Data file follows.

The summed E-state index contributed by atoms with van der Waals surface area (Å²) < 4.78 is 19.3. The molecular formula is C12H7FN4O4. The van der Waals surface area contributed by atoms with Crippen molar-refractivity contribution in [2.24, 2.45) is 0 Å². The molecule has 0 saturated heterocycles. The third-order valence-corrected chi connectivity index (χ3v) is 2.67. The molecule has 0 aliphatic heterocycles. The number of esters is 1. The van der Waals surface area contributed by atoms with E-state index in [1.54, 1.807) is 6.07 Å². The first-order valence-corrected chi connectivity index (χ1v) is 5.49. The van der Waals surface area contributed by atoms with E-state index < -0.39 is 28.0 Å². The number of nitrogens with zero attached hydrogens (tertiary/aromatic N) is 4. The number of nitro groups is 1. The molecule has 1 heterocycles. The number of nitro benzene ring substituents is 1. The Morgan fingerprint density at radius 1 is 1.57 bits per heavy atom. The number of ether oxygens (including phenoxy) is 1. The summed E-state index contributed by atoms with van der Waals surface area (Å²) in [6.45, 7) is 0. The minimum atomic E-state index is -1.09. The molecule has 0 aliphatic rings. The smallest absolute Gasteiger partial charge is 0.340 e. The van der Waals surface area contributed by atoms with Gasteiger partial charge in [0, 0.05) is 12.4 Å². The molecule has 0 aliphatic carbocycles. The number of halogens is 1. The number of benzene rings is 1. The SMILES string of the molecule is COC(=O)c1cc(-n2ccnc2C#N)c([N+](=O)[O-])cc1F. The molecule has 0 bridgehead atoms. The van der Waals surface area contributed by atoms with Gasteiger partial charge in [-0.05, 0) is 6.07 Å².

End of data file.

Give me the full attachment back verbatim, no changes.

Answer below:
The summed E-state index contributed by atoms with van der Waals surface area (Å²) < 4.78 is 19.3. The molecular formula is C12H7FN4O4. The van der Waals surface area contributed by atoms with Crippen molar-refractivity contribution in [2.24, 2.45) is 0 Å². The molecule has 0 saturated heterocycles. The third-order valence-corrected chi connectivity index (χ3v) is 2.67. The molecule has 0 aliphatic heterocycles. The number of esters is 1. The van der Waals surface area contributed by atoms with E-state index in [1.54, 1.807) is 6.07 Å². The first-order valence-corrected chi connectivity index (χ1v) is 5.49. The van der Waals surface area contributed by atoms with E-state index < -0.39 is 28.0 Å². The number of nitrogens with zero attached hydrogens (tertiary/aromatic N) is 4. The number of nitro groups is 1. The molecule has 1 heterocycles. The number of nitro benzene ring substituents is 1. The Morgan fingerprint density at radius 1 is 1.57 bits per heavy atom. The number of ether oxygens (including phenoxy) is 1. The summed E-state index contributed by atoms with van der Waals surface area (Å²) in [6.45, 7) is 0. The minimum atomic E-state index is -1.09. The molecule has 0 aliphatic rings. The smallest absolute Gasteiger partial charge is 0.340 e. The van der Waals surface area contributed by atoms with Gasteiger partial charge in [0, 0.05) is 12.4 Å². The molecule has 0 aliphatic carbocycles. The number of halogens is 1. The number of benzene rings is 1. The SMILES string of the molecule is COC(=O)c1cc(-n2ccnc2C#N)c([N+](=O)[O-])cc1F. The molecule has 0 bridgehead atoms. The van der Waals surface area contributed by atoms with Gasteiger partial charge in [-0.05, 0) is 6.07 Å².